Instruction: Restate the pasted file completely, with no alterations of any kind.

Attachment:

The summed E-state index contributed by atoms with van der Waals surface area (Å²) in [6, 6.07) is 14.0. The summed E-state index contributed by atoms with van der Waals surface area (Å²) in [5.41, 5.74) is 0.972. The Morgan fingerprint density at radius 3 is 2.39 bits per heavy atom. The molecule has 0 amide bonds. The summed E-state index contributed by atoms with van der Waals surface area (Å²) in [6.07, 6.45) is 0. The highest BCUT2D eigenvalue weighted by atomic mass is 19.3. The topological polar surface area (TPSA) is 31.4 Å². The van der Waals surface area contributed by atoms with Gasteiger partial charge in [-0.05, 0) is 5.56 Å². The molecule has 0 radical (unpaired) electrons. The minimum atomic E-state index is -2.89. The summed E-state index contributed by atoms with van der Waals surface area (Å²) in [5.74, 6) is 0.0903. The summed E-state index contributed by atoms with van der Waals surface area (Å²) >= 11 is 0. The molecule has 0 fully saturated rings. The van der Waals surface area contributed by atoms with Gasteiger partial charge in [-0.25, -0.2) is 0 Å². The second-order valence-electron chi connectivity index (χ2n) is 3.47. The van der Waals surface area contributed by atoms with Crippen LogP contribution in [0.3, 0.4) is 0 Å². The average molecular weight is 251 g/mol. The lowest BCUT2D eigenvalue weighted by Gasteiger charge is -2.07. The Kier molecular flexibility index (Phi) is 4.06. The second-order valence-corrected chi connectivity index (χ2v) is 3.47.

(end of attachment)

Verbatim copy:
The summed E-state index contributed by atoms with van der Waals surface area (Å²) in [6, 6.07) is 14.0. The summed E-state index contributed by atoms with van der Waals surface area (Å²) in [5.41, 5.74) is 0.972. The Morgan fingerprint density at radius 3 is 2.39 bits per heavy atom. The molecule has 0 amide bonds. The summed E-state index contributed by atoms with van der Waals surface area (Å²) in [6.07, 6.45) is 0. The highest BCUT2D eigenvalue weighted by atomic mass is 19.3. The topological polar surface area (TPSA) is 31.4 Å². The van der Waals surface area contributed by atoms with Gasteiger partial charge in [-0.05, 0) is 5.56 Å². The molecule has 0 radical (unpaired) electrons. The minimum atomic E-state index is -2.89. The summed E-state index contributed by atoms with van der Waals surface area (Å²) in [5.74, 6) is 0.0903. The summed E-state index contributed by atoms with van der Waals surface area (Å²) >= 11 is 0. The molecule has 0 fully saturated rings. The van der Waals surface area contributed by atoms with Gasteiger partial charge in [-0.25, -0.2) is 0 Å². The second-order valence-electron chi connectivity index (χ2n) is 3.47. The van der Waals surface area contributed by atoms with Crippen LogP contribution in [0.3, 0.4) is 0 Å². The average molecular weight is 251 g/mol. The lowest BCUT2D eigenvalue weighted by Gasteiger charge is -2.07. The Kier molecular flexibility index (Phi) is 4.06. The second-order valence-corrected chi connectivity index (χ2v) is 3.47.